In addition to defeating hostile A2/AD systems, U.S. combatant commands will need to create their own version of an A2/AD “umbrella” in support of forward-deployed forces and allies and to deny an enemy’s ability to attack our air and sea lines of communications. The currently fashionable concept of Multi-Domain Battle envisions U.S. land forces not only conducting defensive operations but also offensive strikes against enemy targets from forward bases. If such positions do not exist or have been overrun, they must be seized or liberated. Hence, the role for major amphibious operations.
The Navy and Marine Corps are acquiring new platforms and systems that will enhance the effectiveness of amphibious forces in operations across the spectrum of conflict. The stealthy F-35B, able to operate from large deck amphibs and small airfields, provides a particularly useful capability for attacking defended targets and providing targeting information for other platforms and weapons systems. Improved ship-to-shore connectors, including the MV-22 Osprey, the CH-53K heavy-lift helicopter, and air cushion landing craft will enable Marine Corps units to project power onto the land further and faster.
The impact of new aviation assets on future am-phibious operations cannot be overestimated. An analysis about the future of amphibious operations by the RAND Corporation observed that “Marine Corps aviation is on a path to significantly alter what even ARG/MEUs are capable of doing, and it is important to shape the rest of the force to acknowledge this change. An ARG/MEU with F-35Bs and MV-22s is not just capable of local influence, but can project power and provide defense in ways impossible just a few years ago.”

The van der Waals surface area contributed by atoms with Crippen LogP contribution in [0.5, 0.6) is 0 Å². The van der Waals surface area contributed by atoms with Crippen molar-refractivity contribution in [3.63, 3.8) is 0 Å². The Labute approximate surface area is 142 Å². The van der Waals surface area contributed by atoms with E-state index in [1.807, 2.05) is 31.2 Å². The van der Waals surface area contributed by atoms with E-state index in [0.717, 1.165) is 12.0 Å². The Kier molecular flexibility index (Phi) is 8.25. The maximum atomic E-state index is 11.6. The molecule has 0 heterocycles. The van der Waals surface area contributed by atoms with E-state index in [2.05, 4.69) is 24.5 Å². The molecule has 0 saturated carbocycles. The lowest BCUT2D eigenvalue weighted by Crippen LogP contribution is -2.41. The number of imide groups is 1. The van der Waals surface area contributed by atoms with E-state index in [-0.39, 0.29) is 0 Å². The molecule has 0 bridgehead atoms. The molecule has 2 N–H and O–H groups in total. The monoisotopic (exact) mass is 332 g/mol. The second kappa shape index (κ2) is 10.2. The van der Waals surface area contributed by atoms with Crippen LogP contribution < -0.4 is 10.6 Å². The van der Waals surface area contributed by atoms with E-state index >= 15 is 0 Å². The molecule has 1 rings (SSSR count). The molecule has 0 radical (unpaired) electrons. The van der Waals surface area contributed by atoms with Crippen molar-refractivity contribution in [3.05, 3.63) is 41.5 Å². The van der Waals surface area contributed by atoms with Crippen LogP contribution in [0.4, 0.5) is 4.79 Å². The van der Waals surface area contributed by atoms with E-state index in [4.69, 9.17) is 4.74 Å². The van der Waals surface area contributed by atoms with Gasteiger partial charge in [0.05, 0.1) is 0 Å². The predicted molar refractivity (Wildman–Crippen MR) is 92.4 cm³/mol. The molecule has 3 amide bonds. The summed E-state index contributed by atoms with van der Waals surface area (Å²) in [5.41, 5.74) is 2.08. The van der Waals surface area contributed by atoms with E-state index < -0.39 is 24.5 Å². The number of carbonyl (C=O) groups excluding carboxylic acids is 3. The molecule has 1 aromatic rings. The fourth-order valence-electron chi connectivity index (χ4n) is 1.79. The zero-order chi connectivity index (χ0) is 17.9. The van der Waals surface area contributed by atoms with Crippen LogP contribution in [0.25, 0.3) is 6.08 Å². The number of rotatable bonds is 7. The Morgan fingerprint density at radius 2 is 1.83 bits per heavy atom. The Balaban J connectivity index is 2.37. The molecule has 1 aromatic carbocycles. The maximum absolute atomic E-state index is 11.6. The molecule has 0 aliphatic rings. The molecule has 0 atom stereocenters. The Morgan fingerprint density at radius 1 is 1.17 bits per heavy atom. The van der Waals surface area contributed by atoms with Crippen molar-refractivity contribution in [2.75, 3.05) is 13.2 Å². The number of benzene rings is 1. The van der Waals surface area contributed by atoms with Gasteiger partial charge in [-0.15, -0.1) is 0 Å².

More needs to be done to exploit the potential of amphibious warfare forces in the 21st Century. First and foremost, the Navy needs to acquire additional amphibious warfare vessels. The minimum desired level is 38 ships, the number needed to lift 2.5 Marine Expeditionary Brigades and the number required to conduct a major landing operation. Several analyses propose higher numbers, between 40 to 50 ships. In addition, the Navy needs to move forward with its plans to procure additional Landing Helicopter Assault ships, capable of operating the F-35B and MV-22, and to replace its aging Landing Ship Dock fleet with the larger and more capable LR(X).
In anticipation of combat with more capable ad-versaries, U.S. amphibious forces will require greater reach and lethality. A study by the Center for Strategic and Budgetary Assessments proposes, inter alia, en-hancing the aviation elements in the ARG/MEU, providing both amphibious ships and landing force with long-range fires and improving air and missile defense capabilities.
The Marine Corps is looking for ways to provide its truck-mounted High Mobility Artillery Rocket System (HIMARS) with an anti-ship capability. It recently experimented with firing the HIMARS from the deck of an amphib. The Army’s Long-Range Protected Fires program, one of the service’s mod-ernization priorities, also could be useful for long-range strikes by amphibious warfare forces. Naval forces operating within an adversary’s A2/AD umbrella could carry large numbers of cheap drones equipped with jammers and other electronic warfare systems to blind sensors and interrupt networks.
Properly sized and configured and employing the right operational concepts, U.S. amphibious forces could be a powerful tool in a combatant commander’s arsenal.